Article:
Back to phones, or ’phones. The earliest phone lines just connected two handsets at two locations, with no provision for connection to multiple different stations. The Hungarian Tivadar Puskás was the first to conceive of the telephone exchange switchboard, one of the most influential inventions of all time and yet one that is seldom separated from the phone itself. Prior to the middle of the twentieth century, exchanges were manual. Wires from thousands of phone handsets terminated in plugboard sockets which could be physically linked by phone operators joining them with a cord. When making a phone call, one would lift the handset to connect to the exchange, speak directly to the operator giving them the name and number (often a short number and the associated town name) and the operator would connect the cord to the socket associated with the other handset, making the other phone ring until it was picked up. I am greatly simplifying the process here, which had a number of technical refinements over the years. The operators were often young women (the Post Office quickly found that the so-called “hello girls” were more reliable than the messenger boys they had previously employed), leading to the radical transformation of the workforce.



Jersey telephone exchange. What could possibly go wrong?

Picture courtesy Wikimedia Commons.



Rotary dial phone existed long before they became the norm. Automatic dialling was invented as early as 1899 and the UK had an automatic exchange in 1912, but it took decades to supersede the manual exchange and the last one only closed in 1970. There is an excellent public information film on Youtube from the USA’s AT&T “Ma Bell” phone monopoly explaining to people in the 1950s how to adapt to the new dial phones and automatic exchange, with no longer any need to speak to the operator directly. Rotary phones instead required the user to turn a rotor (via a finger inserted into a hole) to encode one number after the next. Each number was associated with the corresponding number of signal pulses, hence the system called “pulse dialling”. The pulses transmitted down the line would automatically trigger electromechanical switches in the exchange to directly connect the caller to the phone associated with the number they had entered. Unless one got it wrong and it was “sorry, wrong number”, of course.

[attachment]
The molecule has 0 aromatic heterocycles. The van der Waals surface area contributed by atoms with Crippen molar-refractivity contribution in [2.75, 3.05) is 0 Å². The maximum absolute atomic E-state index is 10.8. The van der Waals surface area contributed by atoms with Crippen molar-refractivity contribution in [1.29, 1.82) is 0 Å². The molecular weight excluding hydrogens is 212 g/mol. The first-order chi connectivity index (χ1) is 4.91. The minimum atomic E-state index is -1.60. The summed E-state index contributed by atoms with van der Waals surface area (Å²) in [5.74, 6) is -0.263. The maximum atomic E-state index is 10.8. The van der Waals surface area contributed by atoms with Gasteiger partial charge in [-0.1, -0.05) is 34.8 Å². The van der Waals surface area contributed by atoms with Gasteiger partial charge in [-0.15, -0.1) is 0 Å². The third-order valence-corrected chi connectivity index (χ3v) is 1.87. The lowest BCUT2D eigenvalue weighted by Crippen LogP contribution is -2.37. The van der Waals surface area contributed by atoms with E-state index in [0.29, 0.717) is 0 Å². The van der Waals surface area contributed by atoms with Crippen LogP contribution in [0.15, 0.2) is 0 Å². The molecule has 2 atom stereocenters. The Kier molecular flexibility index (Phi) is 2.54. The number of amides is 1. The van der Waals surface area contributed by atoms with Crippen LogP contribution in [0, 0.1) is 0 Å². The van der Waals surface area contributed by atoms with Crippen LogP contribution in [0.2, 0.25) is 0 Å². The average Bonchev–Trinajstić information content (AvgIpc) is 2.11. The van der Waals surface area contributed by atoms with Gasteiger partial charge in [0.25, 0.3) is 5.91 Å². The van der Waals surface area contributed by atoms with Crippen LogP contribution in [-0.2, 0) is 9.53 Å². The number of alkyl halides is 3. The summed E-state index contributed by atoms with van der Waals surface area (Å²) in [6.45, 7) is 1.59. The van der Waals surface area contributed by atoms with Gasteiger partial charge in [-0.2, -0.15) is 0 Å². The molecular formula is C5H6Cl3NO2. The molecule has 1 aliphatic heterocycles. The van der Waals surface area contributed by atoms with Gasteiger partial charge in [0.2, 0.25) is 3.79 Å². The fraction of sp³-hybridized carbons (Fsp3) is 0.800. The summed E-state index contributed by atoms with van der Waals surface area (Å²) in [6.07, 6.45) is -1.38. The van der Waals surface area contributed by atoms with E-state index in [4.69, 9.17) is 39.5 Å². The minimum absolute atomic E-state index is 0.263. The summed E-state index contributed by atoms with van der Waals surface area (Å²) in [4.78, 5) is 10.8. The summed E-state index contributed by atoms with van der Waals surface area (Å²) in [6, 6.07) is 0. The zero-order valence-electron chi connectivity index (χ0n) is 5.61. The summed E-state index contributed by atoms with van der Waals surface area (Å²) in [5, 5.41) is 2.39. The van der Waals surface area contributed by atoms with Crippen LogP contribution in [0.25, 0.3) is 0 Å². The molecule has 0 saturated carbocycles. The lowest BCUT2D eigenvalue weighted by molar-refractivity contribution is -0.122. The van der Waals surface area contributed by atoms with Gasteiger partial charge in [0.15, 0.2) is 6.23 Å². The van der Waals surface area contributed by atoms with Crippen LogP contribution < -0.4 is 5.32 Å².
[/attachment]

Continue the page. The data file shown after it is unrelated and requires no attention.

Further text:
I’m old enough to remember using rotary phones and being frustrated at how inefficient entering the number was; I didn’t realise that this was partly deliberate as there had to be a certain gap in between each number to ensure the switches detected the pulses correctly. Like the QWERTY keyboard, this was retained for decades after the systems improved and it was no longer necessary. Anyway, the point is that “rotary phones” or “dial phones” started as a novelty, but pretty soon everyone was just calling them “phones” and had forgotten that there had been any other sort before them. Soon, push-button or “touch-tone” telephones were being developed as a more efficient successor. Though first demonstrated in the 1960s, they were mostly rolled out in the 1970s and 1980s in the United States, and took longer elsewhere. I think my parents first got one around 1988. Again, pretty soon it was no longer a “push-button phone”, or “touch-tone phone”, it was just a phone. Each number was associated with an audible tone, something which is frequently retained even today for historical reasons.



Rotary phone. You put a finger in the relevant hole, turned it clockwise to the metal stop, released and let the spring-loaded rotary system wind back. Then repeat for the next number.

I've always felt sorry for Q and Z.

Picture courtesy Wikimedia Commons.